Sen. Jay Rockefeller (D-W. Va.) has offered his media violence research bill as an amendment to gun-control legislation currently before the Senate, according to a committee spokesperson.
The amendment mirrors the standalone bill Rockefeller introduced in January in the wake of the Sandy Hook School shootings.
If Republicans allow debate on the gun-control bill, there could be an up or down vote on the Rockefeller amendment.
The bill directs the Federal Communications Commission and the Department of Health and Human Services to conduct a comprehensive study of whether violent video games and video programming have a harmful effect on kids, including causing them to be aggressive and causing already aggressive kids to be even moreso, as well as whether that harm is distinguishable from the "negative affects" of any other type of media. That suggests the study would have to extend to movies, books and other entertainment.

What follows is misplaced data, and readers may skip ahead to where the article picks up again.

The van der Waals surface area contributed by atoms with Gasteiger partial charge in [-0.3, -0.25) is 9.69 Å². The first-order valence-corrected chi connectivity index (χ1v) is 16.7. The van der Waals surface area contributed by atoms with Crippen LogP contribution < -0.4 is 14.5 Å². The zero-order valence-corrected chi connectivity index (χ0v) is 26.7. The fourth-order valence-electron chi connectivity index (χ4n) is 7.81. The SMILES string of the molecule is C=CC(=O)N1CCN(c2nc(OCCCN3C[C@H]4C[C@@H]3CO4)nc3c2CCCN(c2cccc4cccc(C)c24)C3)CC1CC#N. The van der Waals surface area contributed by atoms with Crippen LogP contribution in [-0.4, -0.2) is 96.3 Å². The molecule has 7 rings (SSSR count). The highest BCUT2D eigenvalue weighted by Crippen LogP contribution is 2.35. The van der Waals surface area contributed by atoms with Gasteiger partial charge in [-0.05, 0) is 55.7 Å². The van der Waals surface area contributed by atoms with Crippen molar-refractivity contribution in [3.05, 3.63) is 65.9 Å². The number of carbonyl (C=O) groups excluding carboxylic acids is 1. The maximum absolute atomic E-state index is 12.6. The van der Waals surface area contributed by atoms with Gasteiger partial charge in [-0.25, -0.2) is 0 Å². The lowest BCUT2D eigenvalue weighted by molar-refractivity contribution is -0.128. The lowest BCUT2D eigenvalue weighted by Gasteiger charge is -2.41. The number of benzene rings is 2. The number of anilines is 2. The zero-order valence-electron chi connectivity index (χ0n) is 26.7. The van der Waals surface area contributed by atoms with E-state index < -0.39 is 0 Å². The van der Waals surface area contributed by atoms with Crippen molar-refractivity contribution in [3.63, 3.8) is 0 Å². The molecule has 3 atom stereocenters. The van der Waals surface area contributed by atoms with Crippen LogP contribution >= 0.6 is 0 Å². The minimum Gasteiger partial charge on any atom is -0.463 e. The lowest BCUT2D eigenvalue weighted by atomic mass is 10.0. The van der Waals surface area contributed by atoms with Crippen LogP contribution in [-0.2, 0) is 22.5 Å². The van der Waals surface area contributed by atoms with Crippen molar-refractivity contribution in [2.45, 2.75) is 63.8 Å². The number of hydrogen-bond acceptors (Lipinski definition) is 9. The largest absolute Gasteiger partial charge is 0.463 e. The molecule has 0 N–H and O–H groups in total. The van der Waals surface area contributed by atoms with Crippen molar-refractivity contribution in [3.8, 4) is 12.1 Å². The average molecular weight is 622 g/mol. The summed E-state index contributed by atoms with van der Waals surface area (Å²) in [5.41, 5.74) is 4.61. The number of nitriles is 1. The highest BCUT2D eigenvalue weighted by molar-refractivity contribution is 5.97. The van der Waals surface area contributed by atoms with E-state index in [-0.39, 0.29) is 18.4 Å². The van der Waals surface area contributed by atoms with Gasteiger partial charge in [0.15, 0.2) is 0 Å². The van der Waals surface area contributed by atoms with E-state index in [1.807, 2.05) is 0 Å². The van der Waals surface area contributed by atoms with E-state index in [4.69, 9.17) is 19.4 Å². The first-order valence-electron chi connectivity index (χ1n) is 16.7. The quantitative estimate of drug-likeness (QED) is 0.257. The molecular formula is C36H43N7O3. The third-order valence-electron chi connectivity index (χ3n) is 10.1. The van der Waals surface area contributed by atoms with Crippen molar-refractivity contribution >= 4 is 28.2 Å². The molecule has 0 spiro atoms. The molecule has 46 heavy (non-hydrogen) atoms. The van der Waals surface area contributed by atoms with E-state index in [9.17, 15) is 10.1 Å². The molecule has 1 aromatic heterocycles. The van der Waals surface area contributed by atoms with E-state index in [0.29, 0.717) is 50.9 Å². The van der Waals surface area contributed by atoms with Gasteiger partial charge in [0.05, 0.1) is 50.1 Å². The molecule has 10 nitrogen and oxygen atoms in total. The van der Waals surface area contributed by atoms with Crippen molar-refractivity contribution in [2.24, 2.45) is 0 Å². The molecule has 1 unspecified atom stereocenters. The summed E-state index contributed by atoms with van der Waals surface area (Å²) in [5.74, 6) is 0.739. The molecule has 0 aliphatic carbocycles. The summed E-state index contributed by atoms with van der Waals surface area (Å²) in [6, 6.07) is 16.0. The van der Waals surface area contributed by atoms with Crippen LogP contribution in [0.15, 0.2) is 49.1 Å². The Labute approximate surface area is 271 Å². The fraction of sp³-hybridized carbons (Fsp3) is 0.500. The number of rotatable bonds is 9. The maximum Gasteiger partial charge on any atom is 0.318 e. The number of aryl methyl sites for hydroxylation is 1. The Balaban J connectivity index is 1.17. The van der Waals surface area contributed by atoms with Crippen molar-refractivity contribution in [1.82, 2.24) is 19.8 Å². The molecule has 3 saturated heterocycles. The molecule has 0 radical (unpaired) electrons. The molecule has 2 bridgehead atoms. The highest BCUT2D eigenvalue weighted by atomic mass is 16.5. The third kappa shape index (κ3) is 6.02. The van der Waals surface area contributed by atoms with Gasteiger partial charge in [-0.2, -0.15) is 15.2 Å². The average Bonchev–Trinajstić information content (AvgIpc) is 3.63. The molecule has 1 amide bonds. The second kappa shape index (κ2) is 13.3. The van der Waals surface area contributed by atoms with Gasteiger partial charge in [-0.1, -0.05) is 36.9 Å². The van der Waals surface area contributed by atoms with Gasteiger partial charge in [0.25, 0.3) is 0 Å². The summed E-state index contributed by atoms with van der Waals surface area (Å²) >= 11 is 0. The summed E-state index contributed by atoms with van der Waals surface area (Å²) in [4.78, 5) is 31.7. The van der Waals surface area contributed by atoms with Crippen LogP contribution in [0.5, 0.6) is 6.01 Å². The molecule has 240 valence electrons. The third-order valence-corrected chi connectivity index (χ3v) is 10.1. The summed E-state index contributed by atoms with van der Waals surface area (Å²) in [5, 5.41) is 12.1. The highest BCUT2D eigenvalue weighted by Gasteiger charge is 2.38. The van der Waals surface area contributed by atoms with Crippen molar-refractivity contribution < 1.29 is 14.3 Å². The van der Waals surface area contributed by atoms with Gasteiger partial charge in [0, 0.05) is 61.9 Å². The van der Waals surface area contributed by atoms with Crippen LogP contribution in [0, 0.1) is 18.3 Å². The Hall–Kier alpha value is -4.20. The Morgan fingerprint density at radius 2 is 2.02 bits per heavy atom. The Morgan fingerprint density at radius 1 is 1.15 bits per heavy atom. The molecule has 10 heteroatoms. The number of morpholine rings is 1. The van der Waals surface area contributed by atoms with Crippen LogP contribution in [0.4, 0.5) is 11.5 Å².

Rockefeller also wants to know whether the negative impact, if there is one, is long-lasting and whether video games have a unique impact due to their interactivity and "the extraordinarily personal and vivid way violence might be portrayed in such video games."
After the Newtown shootings, the senator said he would push for the bill, the Violent Content Research Act of 2013.
The Senator has been one of the most consistent voices in Congress sounding an alarm about the impact of media, particularly media violence, on children.